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Gene editing of stem cells for kidney disease modelling and therapeutic intervention

Recent developments in targeted gene editing have paved the way for the wide adoption of clustered regularly interspaced short palindromic repeats (CRISPR)-associated protein-9 nucleases (Cas9) as an RNA-guided molecular tool to modify the genome of eukaryotic cells of animals. Theoretically, the translation of CRISPR-Cas9 can be applied to the treatment of inherited or acquired kidney disease, kidney transplantation and genetic corrections of somatic cells from kidneys with inherited mutations, such as polycystic kidney disease. Human pluripotent stem cells have been used to generate an unlimited source of kidney progenitor cells or, when spontaneously differentiated into three-dimensional kidney organoids, to model kidney organogenesis or the pathogenesis of disease. Gene editing now allows for the tagging and selection of specific kidney cell types or disease-specific gene knock in/out, which enables more precise understanding of kidney organogenesis and genetic diseases. This review discusses the mechanisms of action, in addition to the advantages and disadvantages, of the three major gene editing technologies, namely, CRISPR-Cas9, zinc finger nucleases and transcription activator-like effector nucleases. The implications of using gene editing to better understand kidney disease is reviewed in detail. In addition, the ethical issues of gene editing, which could be easily neglected in the modern, fast-paced research environment, are highlighted.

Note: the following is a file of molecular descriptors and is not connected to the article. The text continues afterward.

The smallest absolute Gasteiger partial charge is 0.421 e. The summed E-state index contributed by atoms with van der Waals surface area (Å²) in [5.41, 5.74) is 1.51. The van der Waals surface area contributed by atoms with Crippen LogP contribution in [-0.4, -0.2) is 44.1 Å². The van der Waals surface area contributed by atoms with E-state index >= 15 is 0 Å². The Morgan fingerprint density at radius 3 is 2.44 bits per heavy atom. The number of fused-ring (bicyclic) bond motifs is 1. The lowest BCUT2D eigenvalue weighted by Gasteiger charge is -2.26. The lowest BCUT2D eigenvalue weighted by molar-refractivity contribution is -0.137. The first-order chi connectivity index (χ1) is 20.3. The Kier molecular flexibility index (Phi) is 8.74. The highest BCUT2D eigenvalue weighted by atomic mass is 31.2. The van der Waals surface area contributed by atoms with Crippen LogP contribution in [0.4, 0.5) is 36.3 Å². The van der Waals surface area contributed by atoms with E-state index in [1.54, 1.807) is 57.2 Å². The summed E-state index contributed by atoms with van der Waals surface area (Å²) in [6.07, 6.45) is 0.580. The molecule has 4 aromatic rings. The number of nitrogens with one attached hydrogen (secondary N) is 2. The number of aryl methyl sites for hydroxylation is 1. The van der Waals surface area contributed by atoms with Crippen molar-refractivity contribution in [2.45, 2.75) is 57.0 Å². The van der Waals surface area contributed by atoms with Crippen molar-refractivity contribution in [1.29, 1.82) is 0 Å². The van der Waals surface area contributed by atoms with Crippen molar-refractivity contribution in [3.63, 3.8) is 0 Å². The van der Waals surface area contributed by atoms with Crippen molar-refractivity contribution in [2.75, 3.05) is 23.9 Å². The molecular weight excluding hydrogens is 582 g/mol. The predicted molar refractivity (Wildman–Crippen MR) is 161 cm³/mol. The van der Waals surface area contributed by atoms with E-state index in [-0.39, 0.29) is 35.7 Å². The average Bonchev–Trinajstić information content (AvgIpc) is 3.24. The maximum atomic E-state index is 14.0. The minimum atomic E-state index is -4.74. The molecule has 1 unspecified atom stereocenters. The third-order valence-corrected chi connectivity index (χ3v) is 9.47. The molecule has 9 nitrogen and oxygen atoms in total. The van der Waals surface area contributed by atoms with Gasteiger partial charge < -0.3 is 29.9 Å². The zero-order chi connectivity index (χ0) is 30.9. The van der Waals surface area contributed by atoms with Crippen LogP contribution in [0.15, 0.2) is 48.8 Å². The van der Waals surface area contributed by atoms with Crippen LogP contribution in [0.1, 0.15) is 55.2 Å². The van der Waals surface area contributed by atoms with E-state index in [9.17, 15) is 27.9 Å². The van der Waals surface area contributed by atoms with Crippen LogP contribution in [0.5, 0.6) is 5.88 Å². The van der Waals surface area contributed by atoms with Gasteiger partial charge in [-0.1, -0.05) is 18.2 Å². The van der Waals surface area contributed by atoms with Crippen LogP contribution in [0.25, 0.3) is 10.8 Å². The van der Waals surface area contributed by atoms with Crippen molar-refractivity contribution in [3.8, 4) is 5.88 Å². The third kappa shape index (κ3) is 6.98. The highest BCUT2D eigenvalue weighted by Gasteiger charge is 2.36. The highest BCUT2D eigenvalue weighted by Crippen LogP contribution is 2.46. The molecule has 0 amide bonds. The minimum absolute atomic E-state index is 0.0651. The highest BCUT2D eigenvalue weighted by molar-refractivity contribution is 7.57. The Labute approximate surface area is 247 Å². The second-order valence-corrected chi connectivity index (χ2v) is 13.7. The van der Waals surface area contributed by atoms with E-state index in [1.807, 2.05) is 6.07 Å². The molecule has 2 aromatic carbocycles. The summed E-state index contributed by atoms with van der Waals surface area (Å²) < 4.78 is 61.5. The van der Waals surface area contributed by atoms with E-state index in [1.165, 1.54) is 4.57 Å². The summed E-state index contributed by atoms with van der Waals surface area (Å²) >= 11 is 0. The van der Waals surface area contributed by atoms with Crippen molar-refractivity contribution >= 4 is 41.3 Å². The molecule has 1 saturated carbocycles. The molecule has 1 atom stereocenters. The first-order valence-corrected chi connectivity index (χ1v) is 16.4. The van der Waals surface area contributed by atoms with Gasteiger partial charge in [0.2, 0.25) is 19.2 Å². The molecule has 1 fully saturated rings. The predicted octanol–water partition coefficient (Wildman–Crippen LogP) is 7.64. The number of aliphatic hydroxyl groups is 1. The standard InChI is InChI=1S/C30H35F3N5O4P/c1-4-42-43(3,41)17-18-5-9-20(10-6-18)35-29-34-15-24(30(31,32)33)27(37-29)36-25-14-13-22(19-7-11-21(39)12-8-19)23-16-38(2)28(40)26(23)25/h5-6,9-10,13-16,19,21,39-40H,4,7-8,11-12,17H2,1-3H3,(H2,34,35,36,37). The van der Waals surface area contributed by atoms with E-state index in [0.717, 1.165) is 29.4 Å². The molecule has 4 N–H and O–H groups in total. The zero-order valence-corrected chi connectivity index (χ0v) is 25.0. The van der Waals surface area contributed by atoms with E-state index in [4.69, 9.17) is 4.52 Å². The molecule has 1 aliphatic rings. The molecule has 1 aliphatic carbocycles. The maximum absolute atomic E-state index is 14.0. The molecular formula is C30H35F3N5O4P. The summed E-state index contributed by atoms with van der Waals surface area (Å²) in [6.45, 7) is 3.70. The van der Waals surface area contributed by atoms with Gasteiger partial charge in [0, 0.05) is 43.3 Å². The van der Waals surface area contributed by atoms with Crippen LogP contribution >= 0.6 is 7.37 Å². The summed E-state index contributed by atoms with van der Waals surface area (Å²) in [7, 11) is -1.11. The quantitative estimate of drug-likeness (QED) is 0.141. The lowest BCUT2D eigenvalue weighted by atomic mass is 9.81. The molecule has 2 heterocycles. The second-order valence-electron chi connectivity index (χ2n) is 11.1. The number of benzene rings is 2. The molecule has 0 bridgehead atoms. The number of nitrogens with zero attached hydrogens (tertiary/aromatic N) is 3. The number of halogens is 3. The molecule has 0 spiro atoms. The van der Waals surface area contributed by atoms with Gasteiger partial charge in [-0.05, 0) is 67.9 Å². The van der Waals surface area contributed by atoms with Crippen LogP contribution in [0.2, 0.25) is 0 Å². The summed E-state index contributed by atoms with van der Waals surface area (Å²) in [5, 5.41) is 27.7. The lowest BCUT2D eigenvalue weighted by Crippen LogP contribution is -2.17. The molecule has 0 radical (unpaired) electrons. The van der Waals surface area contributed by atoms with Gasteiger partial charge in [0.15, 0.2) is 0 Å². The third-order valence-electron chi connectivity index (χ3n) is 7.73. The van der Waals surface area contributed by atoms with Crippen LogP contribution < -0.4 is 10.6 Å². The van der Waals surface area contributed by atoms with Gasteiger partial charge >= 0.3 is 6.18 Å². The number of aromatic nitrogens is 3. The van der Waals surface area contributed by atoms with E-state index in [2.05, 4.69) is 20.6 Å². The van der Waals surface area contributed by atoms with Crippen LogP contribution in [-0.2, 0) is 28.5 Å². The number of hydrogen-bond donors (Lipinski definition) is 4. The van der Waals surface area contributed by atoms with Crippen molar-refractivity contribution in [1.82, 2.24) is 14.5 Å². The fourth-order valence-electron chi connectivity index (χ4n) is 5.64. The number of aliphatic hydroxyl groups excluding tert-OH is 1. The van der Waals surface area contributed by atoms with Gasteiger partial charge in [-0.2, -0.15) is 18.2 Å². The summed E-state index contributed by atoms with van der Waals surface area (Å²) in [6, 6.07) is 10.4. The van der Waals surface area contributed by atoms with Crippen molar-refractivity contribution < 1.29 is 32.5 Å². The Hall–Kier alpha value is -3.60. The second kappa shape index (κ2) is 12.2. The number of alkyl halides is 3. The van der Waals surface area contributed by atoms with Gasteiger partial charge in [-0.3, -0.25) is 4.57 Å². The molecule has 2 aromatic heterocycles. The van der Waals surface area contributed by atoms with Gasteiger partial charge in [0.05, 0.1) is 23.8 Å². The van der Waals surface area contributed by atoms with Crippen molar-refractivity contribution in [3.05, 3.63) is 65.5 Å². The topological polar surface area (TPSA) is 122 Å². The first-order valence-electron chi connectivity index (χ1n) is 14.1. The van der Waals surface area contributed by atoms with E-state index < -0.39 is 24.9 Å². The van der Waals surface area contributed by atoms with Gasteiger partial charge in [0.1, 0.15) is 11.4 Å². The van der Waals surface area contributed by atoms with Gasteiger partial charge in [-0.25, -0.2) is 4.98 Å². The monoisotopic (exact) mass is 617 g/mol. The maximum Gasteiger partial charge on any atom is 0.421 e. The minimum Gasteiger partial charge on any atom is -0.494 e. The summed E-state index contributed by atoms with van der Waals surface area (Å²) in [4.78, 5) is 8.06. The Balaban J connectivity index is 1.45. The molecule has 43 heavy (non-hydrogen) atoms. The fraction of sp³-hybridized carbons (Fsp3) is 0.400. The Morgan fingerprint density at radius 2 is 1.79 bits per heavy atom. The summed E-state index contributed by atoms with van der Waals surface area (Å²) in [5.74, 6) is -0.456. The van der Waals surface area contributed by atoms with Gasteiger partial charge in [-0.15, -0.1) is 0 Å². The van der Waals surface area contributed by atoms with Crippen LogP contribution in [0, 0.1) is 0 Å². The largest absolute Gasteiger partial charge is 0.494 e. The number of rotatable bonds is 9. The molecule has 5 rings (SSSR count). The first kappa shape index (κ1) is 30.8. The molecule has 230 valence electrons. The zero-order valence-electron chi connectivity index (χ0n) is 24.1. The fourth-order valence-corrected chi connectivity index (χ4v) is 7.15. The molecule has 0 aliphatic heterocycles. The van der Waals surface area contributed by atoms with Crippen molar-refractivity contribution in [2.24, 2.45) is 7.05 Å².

Author(s): Ricky Wk Lau

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